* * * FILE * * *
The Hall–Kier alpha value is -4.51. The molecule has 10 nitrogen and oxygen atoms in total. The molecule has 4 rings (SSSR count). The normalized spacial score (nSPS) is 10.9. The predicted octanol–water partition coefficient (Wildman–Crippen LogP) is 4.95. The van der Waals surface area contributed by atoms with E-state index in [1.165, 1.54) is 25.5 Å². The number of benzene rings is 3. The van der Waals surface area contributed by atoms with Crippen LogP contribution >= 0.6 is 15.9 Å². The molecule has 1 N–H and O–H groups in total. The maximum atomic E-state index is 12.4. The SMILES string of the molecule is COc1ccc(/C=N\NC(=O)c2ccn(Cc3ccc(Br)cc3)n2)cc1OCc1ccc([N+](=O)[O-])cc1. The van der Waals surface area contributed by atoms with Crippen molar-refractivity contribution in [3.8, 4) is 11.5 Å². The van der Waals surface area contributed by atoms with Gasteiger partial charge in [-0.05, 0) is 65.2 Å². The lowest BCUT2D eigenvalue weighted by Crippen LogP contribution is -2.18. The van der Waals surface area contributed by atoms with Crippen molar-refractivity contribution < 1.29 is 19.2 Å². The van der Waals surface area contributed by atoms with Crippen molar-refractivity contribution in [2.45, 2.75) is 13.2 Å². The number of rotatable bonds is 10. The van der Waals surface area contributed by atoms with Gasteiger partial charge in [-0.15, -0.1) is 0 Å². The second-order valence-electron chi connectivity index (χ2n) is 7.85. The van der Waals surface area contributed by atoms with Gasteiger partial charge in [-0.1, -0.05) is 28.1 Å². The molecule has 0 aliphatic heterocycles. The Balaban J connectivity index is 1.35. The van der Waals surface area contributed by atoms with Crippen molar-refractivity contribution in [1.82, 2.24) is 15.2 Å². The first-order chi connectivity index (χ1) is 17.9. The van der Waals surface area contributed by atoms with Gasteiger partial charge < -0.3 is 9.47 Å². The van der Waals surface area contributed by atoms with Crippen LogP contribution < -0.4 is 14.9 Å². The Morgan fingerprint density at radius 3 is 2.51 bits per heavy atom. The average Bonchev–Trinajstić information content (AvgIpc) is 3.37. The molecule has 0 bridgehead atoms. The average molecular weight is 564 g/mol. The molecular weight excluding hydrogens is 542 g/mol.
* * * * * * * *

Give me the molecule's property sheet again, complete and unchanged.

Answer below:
The Hall–Kier alpha value is -4.51. The molecule has 10 nitrogen and oxygen atoms in total. The molecule has 4 rings (SSSR count). The normalized spacial score (nSPS) is 10.9. The predicted octanol–water partition coefficient (Wildman–Crippen LogP) is 4.95. The van der Waals surface area contributed by atoms with E-state index in [1.165, 1.54) is 25.5 Å². The number of benzene rings is 3. The van der Waals surface area contributed by atoms with Crippen LogP contribution >= 0.6 is 15.9 Å². The molecule has 1 N–H and O–H groups in total. The maximum atomic E-state index is 12.4. The SMILES string of the molecule is COc1ccc(/C=N\NC(=O)c2ccn(Cc3ccc(Br)cc3)n2)cc1OCc1ccc([N+](=O)[O-])cc1. The van der Waals surface area contributed by atoms with Crippen molar-refractivity contribution in [3.8, 4) is 11.5 Å². The van der Waals surface area contributed by atoms with Gasteiger partial charge in [-0.05, 0) is 65.2 Å². The lowest BCUT2D eigenvalue weighted by Crippen LogP contribution is -2.18. The van der Waals surface area contributed by atoms with Crippen molar-refractivity contribution < 1.29 is 19.2 Å². The van der Waals surface area contributed by atoms with Crippen molar-refractivity contribution in [2.45, 2.75) is 13.2 Å². The number of rotatable bonds is 10. The van der Waals surface area contributed by atoms with Gasteiger partial charge in [-0.15, -0.1) is 0 Å². The second-order valence-electron chi connectivity index (χ2n) is 7.85. The van der Waals surface area contributed by atoms with Gasteiger partial charge in [-0.1, -0.05) is 28.1 Å². The molecule has 0 aliphatic heterocycles. The Balaban J connectivity index is 1.35. The van der Waals surface area contributed by atoms with Crippen molar-refractivity contribution in [1.82, 2.24) is 15.2 Å². The first-order chi connectivity index (χ1) is 17.9. The van der Waals surface area contributed by atoms with Gasteiger partial charge < -0.3 is 9.47 Å². The van der Waals surface area contributed by atoms with Crippen LogP contribution < -0.4 is 14.9 Å². The Morgan fingerprint density at radius 3 is 2.51 bits per heavy atom. The average Bonchev–Trinajstić information content (AvgIpc) is 3.37. The molecule has 0 bridgehead atoms. The average molecular weight is 564 g/mol. The molecular weight excluding hydrogens is 542 g/mol.